By Brandon Speck
WALNUT – Armani Linton carefully opened a squeaky door as his coach, John Meeks, did an interview. Not long ago, he might have busted in and scooted a metal chair across the floor.
“I was this little ball of anger, pretty much,” Linton said. “I didn’t want to act right. I had a horrible attitude.”
Armani Linton had no idea who he was. Meeks did.
Friday at Booneville, Walnut’s three-star safety, an Ole Miss commit, is starting the first game of his final prep season. The road has been crooked at times.
When the kid from Chicago moved to small-town Walnut, Meeks was determined to help straighten his path.
“It was basically one of those things where he basically wanted to pull me in,” Linton said. “At that time, I wasn’t the best kid, and he basically wanted me to get a hold of something I could stick with.”
Linton (6-foot-2, 200 pounds) grew up, and football stuck.
But before he became a June headline for flipping his college commitment from Mississippi State to rival Ole Miss, the only thing he knew about football was the Bears. But he is thankful to be far away from Soldier Field.
“It was a rough place. It was a rough lifestyle,” Linton said. “I moved here and my cousin, she kind of brought me in. She was basically my mom, and she still is.”
It was 2009. He was an aimless seventh grader. But Meeks, then junior high coach, saw a likeable kid, capable of more. Linton found more.
Meeks asked if he wanted to play football, but he was ineligible. It hurt, but as water boy, he watched high school practice, and his love for the game grew.
“But at the same time, I was still having that classroom trouble,” Linton said. “Teachers couldn’t tell me anything.”
Making the grade
Meeks and basketball coach Mike Lewis pushed him to get his grades up. In eighth grade, Linton’s first play at running back went for 60-some yards against Chalybeate.
“That’s when it really hit me,” Linton said. “It was just like, ‘Yeah, you can do this.’”
Meeks, now in his third year as head coach, had taken Linton to the 2010 Egg Bowl, his first taste of college football in the South. As a freshman, he rushed for 348 yards and three touchdowns and averaged more than 10 yards per carry. He caught 13 passes for 209 yards and two touchdowns and had 13 tackles.
It was a good season, but not good enough for the standards he had already begun to set, already removed from that self-described angry kid.
“First and foremost, he’s a great person,” Meeks said.
After an LSU camp as a sophomore, he took the opportunity to move in with family, an LSU coach, in Louisiana and played at Class 5A Dutchtown. After moving back to Walnut, Linton rushed for 1,348 yards and 25 touchdowns and had 36 tackles and two picks at safety. His recruitment picked up, and he committed to Mississippi State in February.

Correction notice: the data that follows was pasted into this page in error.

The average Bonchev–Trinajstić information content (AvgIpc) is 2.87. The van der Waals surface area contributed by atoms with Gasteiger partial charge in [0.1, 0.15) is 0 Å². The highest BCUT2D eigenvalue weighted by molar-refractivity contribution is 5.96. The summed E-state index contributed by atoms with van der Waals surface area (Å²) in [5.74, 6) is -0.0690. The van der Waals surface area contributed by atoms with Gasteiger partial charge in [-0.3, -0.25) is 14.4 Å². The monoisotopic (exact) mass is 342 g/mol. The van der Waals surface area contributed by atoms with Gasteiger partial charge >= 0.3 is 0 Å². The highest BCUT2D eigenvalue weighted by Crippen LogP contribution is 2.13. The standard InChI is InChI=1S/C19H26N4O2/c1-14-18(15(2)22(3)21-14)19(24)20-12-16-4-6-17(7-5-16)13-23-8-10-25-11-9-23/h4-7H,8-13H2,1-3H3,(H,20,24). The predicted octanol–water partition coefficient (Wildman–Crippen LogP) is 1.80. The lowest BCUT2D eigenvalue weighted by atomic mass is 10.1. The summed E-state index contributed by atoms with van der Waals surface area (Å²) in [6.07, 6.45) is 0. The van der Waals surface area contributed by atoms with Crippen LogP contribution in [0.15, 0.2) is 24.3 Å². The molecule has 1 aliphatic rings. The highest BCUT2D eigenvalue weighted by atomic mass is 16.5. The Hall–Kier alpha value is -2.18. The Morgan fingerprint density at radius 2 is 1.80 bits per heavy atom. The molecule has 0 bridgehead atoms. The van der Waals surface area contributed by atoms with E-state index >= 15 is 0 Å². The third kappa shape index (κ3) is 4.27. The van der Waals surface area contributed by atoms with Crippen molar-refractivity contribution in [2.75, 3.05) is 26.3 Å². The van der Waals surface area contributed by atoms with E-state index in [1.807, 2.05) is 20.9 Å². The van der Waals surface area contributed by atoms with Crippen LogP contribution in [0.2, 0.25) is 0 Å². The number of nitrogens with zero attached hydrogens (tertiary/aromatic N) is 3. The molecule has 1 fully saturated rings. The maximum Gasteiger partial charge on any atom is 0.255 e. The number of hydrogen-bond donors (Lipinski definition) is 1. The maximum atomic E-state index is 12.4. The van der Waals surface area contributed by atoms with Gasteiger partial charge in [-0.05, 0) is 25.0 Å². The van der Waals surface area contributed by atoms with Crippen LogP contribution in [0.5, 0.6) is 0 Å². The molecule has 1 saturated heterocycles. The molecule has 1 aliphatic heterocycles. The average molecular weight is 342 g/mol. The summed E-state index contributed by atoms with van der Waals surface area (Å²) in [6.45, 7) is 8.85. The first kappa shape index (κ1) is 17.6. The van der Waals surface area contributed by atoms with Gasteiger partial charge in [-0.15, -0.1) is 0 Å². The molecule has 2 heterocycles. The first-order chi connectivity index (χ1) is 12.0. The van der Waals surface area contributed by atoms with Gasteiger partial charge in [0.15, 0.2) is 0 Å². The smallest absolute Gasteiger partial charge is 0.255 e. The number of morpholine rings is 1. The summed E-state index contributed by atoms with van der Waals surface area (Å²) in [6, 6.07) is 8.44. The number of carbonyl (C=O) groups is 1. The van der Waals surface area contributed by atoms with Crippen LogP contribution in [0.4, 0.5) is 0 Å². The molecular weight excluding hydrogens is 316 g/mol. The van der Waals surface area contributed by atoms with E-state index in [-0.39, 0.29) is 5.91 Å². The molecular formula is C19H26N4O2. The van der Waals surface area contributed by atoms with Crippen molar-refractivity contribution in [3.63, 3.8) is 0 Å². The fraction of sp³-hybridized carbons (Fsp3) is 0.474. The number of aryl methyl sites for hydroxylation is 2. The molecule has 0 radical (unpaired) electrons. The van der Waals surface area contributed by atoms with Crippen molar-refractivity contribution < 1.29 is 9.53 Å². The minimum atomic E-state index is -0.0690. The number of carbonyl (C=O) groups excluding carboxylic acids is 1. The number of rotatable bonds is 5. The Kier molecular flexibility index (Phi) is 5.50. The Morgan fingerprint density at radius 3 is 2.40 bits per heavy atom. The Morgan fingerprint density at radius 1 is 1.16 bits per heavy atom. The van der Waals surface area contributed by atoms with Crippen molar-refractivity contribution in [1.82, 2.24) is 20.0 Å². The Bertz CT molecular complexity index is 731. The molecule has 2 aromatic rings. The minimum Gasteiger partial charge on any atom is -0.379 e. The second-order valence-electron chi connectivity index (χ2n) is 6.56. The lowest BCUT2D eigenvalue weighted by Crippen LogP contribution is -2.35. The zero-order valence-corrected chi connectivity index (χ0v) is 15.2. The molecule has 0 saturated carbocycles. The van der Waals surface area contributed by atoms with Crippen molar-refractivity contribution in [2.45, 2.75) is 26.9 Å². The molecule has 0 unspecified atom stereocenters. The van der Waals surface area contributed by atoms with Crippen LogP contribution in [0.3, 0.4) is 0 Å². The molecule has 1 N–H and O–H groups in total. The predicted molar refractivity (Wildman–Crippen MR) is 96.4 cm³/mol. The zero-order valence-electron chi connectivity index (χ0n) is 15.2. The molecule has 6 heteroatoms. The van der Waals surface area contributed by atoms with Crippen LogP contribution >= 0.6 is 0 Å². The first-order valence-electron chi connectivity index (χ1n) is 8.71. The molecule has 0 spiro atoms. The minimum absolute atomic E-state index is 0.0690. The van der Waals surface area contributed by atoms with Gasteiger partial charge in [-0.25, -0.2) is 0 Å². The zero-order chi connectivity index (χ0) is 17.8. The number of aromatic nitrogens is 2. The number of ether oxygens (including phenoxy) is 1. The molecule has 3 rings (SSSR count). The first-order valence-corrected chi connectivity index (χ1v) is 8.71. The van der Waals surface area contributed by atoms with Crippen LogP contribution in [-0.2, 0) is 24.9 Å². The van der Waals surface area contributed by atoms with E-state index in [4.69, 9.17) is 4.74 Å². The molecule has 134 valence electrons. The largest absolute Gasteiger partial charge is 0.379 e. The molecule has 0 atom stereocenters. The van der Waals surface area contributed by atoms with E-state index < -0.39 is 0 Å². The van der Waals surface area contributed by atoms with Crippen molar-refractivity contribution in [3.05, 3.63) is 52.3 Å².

He was looking forward to being a Bulldog, football and a high-level education.
He didn’t rescind his commitment the minute Ole Miss offered. Though he says he had developed into an Ole Miss fan, he mulled it for weeks.
Once, he didn’t care what others thought. Now, it’s everyone else, then himself. He carefully thought about what his future held.
On June 6, along with Bruce senior receiver Jay Johnson, also an MSU commit, it was time. At Ole Miss Elite Camp, they both made their flips public.
Linton thinks out his answers to questions and admittedly practices. He prepped the same way when he decided to commit to the Rebels.
“After I made my decision on ‘OK, well, I know where home is,’ I started mentally prepping myself. You’re going to get these people who are going to hate you. They’re going to say whatever. They’re going to say what they want, but it’s not their decision. It’s something that’s going to affect the rest of your life.
“You never know when your last play will be. It could affect five (years). Look at D.T. Shackelford and it could affect six.”
The thoughtful teenager had already considered the two years of knee injuries that led Ole Miss linebacker Shackelford to a sixth year of eligibility.
The hits came, but Linton doesn’t feel like he made the announcement in a bad way, mindful of reversing his choice, mindful of backlash.
Linton isn’t the Chicago kid who moved to Walnut. But he’s also not who he wants to be.
“I want to be a better leader,” he said. “When I go to college, I want to be practicing for a national championship. When I’m in high school, I want to be practicing for the state championship.”